A child holding a pinwheel in the air

Katherine Johnson Martinko takes a bold approach to create healthy boundaries around the use of digital media in Childhood Unplugged… So, what does that look like in practice? Today, we’ve asked her some burning questions about how she can set boundaries in today’s world. It includes our winning question from the recent giveaway we held on Facebook and Instagram.

Is it even possible to raise screen-free kids in today’s world?

Yes, it is possible to raise kids today whose lives do not revolve around screen-based entertainment. In fact, it is more important than ever to create tech-free environments where kids have time and space to think, explore, create, interact with others, and move their bodies. We may live in a digital era, but it’s never too late to push back and embrace new norms for your family.

A group of kids in rain ponchos running outside

What does a typical day look like for your screen-free family?

I prefer the term “digital minimalist” family, as my children do have access to screens, albeit highly limited. On a typical school day, my kids wake up early, practice musical instruments, and work through their list of daily household chores (unloading dishwasher, folding and putting away laundry, making beds, cleaning up the kitchen, etc). They make their own breakfasts and pack their lunches, since both parents are working. They walk to school on their own. After school, they play outside for a good chunk of time before starting on homework, running errands for me, helping with dinner prep, or walking the neighbour’s dog (which they do every day for pay). They often have extracurricular activities. We always eat dinner as a family, then any free time is usually spent reading books, playing board games, doing crafts, etc. They go to bed early to get a good night’s sleep. Screen time (in the form of Netflix) is sporadic, usually limited to rainy days or weekends.

Two boys sitting on the start of a wooden fort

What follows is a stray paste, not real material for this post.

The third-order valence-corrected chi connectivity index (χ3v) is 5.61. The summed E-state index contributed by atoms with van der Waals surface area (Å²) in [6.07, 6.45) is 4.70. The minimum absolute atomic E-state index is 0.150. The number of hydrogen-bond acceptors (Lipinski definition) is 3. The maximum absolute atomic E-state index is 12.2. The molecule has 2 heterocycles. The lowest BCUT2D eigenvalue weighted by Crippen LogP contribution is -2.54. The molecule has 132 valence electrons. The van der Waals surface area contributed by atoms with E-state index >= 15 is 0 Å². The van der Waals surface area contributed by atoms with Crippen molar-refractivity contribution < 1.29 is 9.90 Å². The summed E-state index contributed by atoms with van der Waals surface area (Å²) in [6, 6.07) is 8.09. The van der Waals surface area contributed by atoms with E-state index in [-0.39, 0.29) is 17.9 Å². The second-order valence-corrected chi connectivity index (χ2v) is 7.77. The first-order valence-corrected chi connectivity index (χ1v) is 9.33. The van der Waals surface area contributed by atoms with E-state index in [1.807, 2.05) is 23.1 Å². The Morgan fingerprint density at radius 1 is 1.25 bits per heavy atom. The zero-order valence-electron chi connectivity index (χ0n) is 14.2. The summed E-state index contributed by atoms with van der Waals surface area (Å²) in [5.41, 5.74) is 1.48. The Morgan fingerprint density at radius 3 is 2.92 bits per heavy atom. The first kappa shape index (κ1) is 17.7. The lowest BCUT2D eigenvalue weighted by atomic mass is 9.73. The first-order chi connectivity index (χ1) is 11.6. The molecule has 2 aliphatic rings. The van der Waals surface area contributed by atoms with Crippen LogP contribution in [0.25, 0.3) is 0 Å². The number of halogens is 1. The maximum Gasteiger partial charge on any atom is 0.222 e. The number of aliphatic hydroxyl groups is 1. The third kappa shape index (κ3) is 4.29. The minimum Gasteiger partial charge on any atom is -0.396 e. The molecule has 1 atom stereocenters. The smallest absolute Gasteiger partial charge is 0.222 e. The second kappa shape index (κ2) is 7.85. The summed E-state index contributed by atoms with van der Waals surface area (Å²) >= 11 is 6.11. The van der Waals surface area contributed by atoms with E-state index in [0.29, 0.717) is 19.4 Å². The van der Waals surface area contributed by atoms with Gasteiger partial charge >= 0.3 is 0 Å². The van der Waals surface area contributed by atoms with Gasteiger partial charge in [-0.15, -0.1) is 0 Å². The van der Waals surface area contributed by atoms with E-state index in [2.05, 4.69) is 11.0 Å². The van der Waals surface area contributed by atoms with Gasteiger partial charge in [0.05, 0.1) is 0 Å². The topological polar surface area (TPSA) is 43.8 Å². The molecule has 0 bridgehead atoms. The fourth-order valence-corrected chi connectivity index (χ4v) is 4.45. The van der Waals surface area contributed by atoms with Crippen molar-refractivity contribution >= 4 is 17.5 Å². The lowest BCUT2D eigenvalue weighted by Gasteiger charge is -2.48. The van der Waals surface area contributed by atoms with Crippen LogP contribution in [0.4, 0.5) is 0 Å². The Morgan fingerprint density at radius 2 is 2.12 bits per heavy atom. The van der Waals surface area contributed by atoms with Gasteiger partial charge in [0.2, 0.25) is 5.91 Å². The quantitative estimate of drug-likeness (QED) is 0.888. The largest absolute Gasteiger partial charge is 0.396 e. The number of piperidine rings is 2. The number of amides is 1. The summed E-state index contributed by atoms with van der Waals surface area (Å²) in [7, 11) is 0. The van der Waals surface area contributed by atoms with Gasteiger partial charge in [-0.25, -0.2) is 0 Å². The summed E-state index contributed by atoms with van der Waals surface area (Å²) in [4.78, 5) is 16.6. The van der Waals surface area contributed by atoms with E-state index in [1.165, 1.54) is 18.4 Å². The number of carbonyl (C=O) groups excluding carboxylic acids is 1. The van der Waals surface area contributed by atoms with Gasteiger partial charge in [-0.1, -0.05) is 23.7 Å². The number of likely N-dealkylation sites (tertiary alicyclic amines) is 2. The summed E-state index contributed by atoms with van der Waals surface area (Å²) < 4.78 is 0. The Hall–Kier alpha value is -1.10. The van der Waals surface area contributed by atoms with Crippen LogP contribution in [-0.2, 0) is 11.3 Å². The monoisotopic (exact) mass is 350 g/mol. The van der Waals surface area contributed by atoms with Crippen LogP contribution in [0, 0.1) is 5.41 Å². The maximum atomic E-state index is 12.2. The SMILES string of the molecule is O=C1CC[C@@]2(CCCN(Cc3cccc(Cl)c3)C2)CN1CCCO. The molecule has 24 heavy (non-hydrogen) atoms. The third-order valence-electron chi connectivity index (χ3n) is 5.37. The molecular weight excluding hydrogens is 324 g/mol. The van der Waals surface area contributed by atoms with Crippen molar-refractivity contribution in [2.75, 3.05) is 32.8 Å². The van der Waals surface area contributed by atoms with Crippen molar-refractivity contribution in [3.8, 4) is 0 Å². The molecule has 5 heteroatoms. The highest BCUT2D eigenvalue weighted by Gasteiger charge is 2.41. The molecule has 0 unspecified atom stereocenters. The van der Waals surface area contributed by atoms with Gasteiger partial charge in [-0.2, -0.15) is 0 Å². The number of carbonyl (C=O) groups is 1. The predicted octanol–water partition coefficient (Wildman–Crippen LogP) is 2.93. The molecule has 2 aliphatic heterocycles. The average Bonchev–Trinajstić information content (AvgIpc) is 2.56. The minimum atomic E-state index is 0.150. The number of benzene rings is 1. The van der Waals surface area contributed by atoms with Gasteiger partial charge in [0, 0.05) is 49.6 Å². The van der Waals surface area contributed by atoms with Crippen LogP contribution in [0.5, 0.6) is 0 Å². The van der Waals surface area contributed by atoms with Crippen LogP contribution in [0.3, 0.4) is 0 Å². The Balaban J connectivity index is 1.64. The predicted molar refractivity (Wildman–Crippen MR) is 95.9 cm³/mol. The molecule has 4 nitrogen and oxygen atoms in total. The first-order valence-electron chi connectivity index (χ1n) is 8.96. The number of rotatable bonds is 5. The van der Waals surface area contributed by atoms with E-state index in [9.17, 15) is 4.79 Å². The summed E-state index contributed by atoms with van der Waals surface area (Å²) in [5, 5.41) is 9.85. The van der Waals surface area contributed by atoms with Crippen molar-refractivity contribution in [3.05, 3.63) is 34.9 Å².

Are you anti-tech?

I am not anti-tech. I appreciate what digital technology allows us to do and love having a smartphone, a laptop, and a WiFi connection, which have enabled my entire online career as a writer and editor to develop. What I oppose is letting tech take over every aspect of our lives (social, mental, physical) to our detriment. When it dominates our time and attention, we cease to do other things that are fundamentally important in life, like engaging with fellow humans, exercising, experiencing deep focus which leads to creativity, sleeping, studying, eating well, and more. It’s an all-consuming force that is difficult to balance (especially for kids!) unless you approach it with cautious awareness. So, I am not anti-tech but pro- putting tech in its rightful place—where it’s a tool, not a toy, where it amplifies our life experiences, not amputates them.

Two sets of kids playing "wheelbarrow"

Question about screen time for children under 2….

Children under 2 should not be on screens! The official recommendation from the American Academy of Pediatrics is that children up to 18 months should only see a screen if they’re video-chatting with an absent parent; otherwise, find other things to do. From 18-24 months, it is considered acceptable to watch screens accompanied by a caregiver who’s also engaged in viewing; however, this is not something I would support doing, as screens can be overly stimulating and even distressing to a baby, especially if he or she cannot escape them. It also sets a precedent for entertainment that’s hard to beat going forward.

Fortunately, a baby or toddler is inherently curious about the world and does not need screen-based entertainment. I am a proponent of routines for sleep and feeding, carrying your baby and letting him or her join whatever activities you’re doing, spending time outside, reading books, and using tangible, age-appropriate toys to entertain. You’ll find that a baby does not miss what he or she does not know. Begin as you mean to go on!

A young boy crouched down playing with sand

About the Author

Katherine Martinko is a writer with a decade of experience in digital news publishing. She was a senior editor at Treehugger, a major green lifestyle site, and wrote extensively about free-range parenting and low-impact living. Katherine previously wrote for Discovery Network. She lives in Port Elgin, Ontario.

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